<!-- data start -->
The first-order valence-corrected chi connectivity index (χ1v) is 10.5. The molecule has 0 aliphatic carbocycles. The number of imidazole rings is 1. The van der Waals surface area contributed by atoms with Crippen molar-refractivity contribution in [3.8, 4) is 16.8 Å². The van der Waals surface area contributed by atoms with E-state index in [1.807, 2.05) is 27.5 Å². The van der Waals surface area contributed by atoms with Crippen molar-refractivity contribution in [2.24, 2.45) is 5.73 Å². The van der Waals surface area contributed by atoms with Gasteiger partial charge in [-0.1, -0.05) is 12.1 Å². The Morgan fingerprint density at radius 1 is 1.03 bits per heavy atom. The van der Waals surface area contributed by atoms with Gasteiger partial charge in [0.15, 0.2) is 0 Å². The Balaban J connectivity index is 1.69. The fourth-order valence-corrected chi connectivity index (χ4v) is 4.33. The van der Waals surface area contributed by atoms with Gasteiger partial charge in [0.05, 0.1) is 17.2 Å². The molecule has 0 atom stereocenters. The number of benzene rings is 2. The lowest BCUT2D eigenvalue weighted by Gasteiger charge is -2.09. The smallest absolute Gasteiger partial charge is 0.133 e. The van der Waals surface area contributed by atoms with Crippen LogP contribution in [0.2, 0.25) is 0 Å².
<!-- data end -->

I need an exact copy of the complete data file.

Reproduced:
The first-order valence-corrected chi connectivity index (χ1v) is 10.5. The molecule has 0 aliphatic carbocycles. The number of imidazole rings is 1. The van der Waals surface area contributed by atoms with Crippen molar-refractivity contribution in [3.8, 4) is 16.8 Å². The van der Waals surface area contributed by atoms with E-state index in [1.807, 2.05) is 27.5 Å². The van der Waals surface area contributed by atoms with Crippen molar-refractivity contribution in [2.24, 2.45) is 5.73 Å². The van der Waals surface area contributed by atoms with Gasteiger partial charge in [-0.1, -0.05) is 12.1 Å². The Morgan fingerprint density at radius 1 is 1.03 bits per heavy atom. The van der Waals surface area contributed by atoms with Gasteiger partial charge in [0.15, 0.2) is 0 Å². The Balaban J connectivity index is 1.69. The fourth-order valence-corrected chi connectivity index (χ4v) is 4.33. The van der Waals surface area contributed by atoms with Gasteiger partial charge in [0.05, 0.1) is 17.2 Å². The molecule has 0 atom stereocenters. The number of benzene rings is 2. The lowest BCUT2D eigenvalue weighted by Gasteiger charge is -2.09. The smallest absolute Gasteiger partial charge is 0.133 e. The van der Waals surface area contributed by atoms with Crippen LogP contribution in [0.2, 0.25) is 0 Å².